1. Mobile devices often do not have some security criteria enabled. These devices usually don’t use passwords to authenticate users and control access to data stored on the devices. Many devices offer the technical ability for supporting passwords including personal identification numbers (PIN), or pattern screen locks for authentication. Besides, some mobile devices include a biometric reader to scan a fingerprint for authentication. However, anecdotal information shows that consumers seldom use these mechanisms. Additionally, a password or PIN that is used by the users (of course, if they use) can often be readily determined or bypassed, such as 1234 or 0000. Without passwords or PINs to lock the device, the risk of accessing lost or stolen device’s sensitive information or abuse of it by unauthorized users will be higher.
2. Mobile Two-factor authentication is not always used when running sensitive transactions on mobile devices. According to studies, static passwords are used by customers most of the time, when conducting online sensitive transactions while using mobile devices, instead of two-factor authentication. Some security drawbacks in using static passwords for authentication are: passwords can be guessed, forgotten, written down and stolen, or eavesdropped. Two-factor authentication offers a higher level of security compared to traditional approaches like passwords and PINs. This enhanced protection may be necessary for sensitive transactions. In a two-factor authentication system, users are required to authenticate using at least two different "factors" before being granted access. These factors can be something they know, something they have or something they are. The second factor in some two-factor authentication schemes can be mobile devices. The mobile device can generate passcodes, or receive the codes via a text message. Without using two-factor authentication, the risk of unauthorized access to sensitive information and misuse of mobile devices will be higher.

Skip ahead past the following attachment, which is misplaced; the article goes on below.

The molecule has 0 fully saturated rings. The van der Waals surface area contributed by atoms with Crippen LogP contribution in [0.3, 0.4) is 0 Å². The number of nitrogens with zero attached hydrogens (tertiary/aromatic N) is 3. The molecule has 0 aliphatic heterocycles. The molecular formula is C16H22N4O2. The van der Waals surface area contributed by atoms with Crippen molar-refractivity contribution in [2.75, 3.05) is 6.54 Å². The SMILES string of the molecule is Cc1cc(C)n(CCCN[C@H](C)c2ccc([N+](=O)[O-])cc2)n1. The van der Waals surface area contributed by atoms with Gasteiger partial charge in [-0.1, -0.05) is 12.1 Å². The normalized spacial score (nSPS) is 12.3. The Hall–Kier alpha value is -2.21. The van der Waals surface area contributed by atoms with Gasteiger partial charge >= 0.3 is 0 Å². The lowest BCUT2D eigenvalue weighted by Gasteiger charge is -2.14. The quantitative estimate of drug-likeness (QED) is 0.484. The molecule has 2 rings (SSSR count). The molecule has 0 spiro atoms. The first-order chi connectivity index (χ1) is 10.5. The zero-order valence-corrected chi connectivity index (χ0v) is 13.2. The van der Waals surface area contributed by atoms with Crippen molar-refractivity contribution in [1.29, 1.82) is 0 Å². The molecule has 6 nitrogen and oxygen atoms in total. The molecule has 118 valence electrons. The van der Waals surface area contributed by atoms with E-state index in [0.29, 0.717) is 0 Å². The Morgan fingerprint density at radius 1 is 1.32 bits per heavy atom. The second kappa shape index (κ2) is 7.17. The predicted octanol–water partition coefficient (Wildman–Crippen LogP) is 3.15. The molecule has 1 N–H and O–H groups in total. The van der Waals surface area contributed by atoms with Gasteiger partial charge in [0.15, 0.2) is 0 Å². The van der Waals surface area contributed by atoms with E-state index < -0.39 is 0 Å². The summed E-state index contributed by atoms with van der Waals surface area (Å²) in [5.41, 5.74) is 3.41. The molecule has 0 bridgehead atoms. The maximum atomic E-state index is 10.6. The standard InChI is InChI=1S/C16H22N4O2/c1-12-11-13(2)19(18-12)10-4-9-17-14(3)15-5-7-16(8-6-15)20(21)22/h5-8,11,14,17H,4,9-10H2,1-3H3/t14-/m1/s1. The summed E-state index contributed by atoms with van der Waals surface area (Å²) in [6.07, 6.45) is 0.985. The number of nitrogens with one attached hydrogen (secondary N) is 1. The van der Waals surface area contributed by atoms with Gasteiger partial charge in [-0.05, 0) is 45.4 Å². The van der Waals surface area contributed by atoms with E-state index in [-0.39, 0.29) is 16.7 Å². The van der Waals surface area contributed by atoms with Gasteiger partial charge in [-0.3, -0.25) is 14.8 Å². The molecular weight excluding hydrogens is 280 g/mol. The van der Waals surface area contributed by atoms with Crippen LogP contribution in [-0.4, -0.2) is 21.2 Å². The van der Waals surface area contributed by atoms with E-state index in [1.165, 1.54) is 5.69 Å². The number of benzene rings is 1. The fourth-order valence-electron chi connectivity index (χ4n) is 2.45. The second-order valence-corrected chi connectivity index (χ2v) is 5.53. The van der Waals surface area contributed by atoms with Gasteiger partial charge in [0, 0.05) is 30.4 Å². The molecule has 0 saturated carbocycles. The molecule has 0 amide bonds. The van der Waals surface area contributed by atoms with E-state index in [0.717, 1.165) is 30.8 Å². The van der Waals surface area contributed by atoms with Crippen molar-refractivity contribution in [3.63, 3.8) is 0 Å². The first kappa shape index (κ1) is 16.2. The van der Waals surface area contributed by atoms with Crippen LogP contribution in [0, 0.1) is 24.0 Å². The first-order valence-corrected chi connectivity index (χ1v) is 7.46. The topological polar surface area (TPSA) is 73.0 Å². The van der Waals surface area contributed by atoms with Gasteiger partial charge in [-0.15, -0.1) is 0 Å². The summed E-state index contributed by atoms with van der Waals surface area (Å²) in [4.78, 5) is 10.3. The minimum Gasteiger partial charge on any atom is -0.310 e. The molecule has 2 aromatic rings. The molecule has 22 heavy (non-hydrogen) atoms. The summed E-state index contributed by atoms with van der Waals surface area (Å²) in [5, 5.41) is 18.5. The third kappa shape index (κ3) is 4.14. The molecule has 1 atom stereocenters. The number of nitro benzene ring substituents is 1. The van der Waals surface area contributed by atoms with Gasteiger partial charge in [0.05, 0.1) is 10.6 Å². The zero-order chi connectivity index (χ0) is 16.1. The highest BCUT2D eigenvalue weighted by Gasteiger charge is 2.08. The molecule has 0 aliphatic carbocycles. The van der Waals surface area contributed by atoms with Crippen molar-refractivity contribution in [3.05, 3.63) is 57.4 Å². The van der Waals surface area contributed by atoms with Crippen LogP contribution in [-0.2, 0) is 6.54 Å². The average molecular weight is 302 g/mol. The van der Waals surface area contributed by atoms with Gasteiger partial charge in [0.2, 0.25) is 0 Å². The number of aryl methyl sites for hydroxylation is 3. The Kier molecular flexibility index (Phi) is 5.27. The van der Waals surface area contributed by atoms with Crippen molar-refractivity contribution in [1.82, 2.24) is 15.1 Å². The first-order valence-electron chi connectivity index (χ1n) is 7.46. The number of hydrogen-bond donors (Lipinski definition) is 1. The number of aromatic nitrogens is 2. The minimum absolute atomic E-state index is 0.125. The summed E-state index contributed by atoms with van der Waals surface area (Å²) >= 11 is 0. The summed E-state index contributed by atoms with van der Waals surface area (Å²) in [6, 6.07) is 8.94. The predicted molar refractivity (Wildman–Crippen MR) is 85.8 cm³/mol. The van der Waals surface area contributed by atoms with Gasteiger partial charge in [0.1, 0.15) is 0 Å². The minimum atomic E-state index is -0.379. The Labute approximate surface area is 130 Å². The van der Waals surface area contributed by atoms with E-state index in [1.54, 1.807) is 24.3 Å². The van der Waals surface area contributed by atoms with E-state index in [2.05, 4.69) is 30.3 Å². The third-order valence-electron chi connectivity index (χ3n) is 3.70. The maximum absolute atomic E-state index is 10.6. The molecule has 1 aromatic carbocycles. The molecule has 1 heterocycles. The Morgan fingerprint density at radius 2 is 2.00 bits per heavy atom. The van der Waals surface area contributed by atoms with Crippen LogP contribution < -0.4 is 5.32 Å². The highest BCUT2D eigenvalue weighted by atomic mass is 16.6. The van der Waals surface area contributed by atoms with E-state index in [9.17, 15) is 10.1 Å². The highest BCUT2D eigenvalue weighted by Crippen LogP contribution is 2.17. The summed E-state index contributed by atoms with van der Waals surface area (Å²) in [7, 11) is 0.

3. Wireless transmissions are not always encrypted. Information like e-mails sent by a mobile device is usually not encrypted while in transit. On the other hand, most applications don’t encrypt the data when transmitting over the network, so it will easier to intercept data. For example, if an application is sending data over an insecure Wi-Fi network using HTTP (rather than HTTPS), the data can be easily intercepted. When a wireless transmission is not encrypted, data can be easily intercepted.
4. Mobile devices may contain malware or customers may download applications that contain malware. Customers download malware unintentionally because it can be disguised as a game, security patch, utility, or other useful application. Users can hardly tell the difference between a legitimate application and the one which contains malware. For instance, a consumer could inadvertently download an application which contains malware onto a mobile device. Therefore the data can be easily intercepted by a hacker. When a wireless transmission is not encrypted, data can be easily intercepted by hackers, who may gain unauthorized access to confidential information.